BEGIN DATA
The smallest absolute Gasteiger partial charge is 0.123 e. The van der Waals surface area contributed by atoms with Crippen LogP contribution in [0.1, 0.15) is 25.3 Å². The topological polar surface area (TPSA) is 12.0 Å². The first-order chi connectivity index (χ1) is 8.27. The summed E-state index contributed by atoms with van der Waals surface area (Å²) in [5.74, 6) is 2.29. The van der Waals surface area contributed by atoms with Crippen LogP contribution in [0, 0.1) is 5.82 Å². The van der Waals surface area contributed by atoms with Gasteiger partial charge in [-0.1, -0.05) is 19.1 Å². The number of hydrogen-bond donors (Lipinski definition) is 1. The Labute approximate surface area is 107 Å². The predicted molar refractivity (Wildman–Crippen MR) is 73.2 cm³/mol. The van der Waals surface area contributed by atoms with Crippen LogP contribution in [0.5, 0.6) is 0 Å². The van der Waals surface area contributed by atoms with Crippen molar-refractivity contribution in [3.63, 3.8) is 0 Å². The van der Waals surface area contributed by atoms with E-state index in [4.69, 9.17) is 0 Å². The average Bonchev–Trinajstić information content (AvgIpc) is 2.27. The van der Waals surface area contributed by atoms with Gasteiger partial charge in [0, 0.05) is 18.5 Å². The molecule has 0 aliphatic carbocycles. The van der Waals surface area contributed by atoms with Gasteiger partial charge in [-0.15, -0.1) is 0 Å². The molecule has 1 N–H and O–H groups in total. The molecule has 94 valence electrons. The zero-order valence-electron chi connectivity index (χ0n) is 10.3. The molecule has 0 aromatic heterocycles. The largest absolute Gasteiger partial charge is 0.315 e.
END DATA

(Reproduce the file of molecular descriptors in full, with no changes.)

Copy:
The smallest absolute Gasteiger partial charge is 0.123 e. The van der Waals surface area contributed by atoms with Crippen LogP contribution in [0.1, 0.15) is 25.3 Å². The topological polar surface area (TPSA) is 12.0 Å². The first-order chi connectivity index (χ1) is 8.27. The summed E-state index contributed by atoms with van der Waals surface area (Å²) in [5.74, 6) is 2.29. The van der Waals surface area contributed by atoms with Crippen LogP contribution in [0, 0.1) is 5.82 Å². The van der Waals surface area contributed by atoms with Gasteiger partial charge in [-0.1, -0.05) is 19.1 Å². The number of hydrogen-bond donors (Lipinski definition) is 1. The Labute approximate surface area is 107 Å². The predicted molar refractivity (Wildman–Crippen MR) is 73.2 cm³/mol. The van der Waals surface area contributed by atoms with Crippen LogP contribution in [0.5, 0.6) is 0 Å². The van der Waals surface area contributed by atoms with Crippen molar-refractivity contribution in [3.63, 3.8) is 0 Å². The van der Waals surface area contributed by atoms with E-state index in [4.69, 9.17) is 0 Å². The average Bonchev–Trinajstić information content (AvgIpc) is 2.27. The van der Waals surface area contributed by atoms with Gasteiger partial charge in [0, 0.05) is 18.5 Å². The molecule has 0 aliphatic carbocycles. The van der Waals surface area contributed by atoms with Gasteiger partial charge in [-0.15, -0.1) is 0 Å². The molecule has 1 N–H and O–H groups in total. The molecule has 94 valence electrons. The zero-order valence-electron chi connectivity index (χ0n) is 10.3. The molecule has 0 aromatic heterocycles. The largest absolute Gasteiger partial charge is 0.315 e.